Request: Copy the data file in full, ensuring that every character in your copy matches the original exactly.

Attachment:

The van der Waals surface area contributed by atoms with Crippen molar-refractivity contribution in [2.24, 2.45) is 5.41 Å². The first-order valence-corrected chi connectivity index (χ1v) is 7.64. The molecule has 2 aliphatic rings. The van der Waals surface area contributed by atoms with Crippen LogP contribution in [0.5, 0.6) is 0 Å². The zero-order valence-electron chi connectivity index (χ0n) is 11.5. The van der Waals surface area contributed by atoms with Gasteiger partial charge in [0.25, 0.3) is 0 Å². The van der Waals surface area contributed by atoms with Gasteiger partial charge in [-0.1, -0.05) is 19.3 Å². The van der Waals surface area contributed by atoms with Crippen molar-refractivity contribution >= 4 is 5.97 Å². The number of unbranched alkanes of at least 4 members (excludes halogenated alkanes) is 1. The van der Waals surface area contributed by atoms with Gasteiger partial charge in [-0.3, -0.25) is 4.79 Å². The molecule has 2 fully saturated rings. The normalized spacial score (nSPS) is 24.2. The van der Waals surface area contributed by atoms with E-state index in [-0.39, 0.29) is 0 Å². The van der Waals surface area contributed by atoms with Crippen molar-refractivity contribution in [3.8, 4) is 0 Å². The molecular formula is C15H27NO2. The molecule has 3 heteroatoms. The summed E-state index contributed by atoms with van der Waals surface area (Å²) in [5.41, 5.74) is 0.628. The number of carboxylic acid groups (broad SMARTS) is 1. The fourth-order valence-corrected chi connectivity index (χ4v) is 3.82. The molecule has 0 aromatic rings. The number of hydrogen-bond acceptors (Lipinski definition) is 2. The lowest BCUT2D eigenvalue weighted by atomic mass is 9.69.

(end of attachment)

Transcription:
The van der Waals surface area contributed by atoms with Crippen molar-refractivity contribution in [2.24, 2.45) is 5.41 Å². The first-order valence-corrected chi connectivity index (χ1v) is 7.64. The molecule has 2 aliphatic rings. The van der Waals surface area contributed by atoms with Crippen LogP contribution in [0.5, 0.6) is 0 Å². The zero-order valence-electron chi connectivity index (χ0n) is 11.5. The van der Waals surface area contributed by atoms with Gasteiger partial charge in [0.25, 0.3) is 0 Å². The van der Waals surface area contributed by atoms with Gasteiger partial charge in [-0.1, -0.05) is 19.3 Å². The van der Waals surface area contributed by atoms with Crippen molar-refractivity contribution >= 4 is 5.97 Å². The number of unbranched alkanes of at least 4 members (excludes halogenated alkanes) is 1. The van der Waals surface area contributed by atoms with Gasteiger partial charge in [-0.3, -0.25) is 4.79 Å². The molecule has 2 fully saturated rings. The normalized spacial score (nSPS) is 24.2. The van der Waals surface area contributed by atoms with E-state index in [-0.39, 0.29) is 0 Å². The van der Waals surface area contributed by atoms with Crippen molar-refractivity contribution in [3.8, 4) is 0 Å². The molecular formula is C15H27NO2. The molecule has 3 heteroatoms. The summed E-state index contributed by atoms with van der Waals surface area (Å²) in [5.41, 5.74) is 0.628. The number of carboxylic acid groups (broad SMARTS) is 1. The fourth-order valence-corrected chi connectivity index (χ4v) is 3.82. The molecule has 0 aromatic rings. The number of hydrogen-bond acceptors (Lipinski definition) is 2. The lowest BCUT2D eigenvalue weighted by atomic mass is 9.69.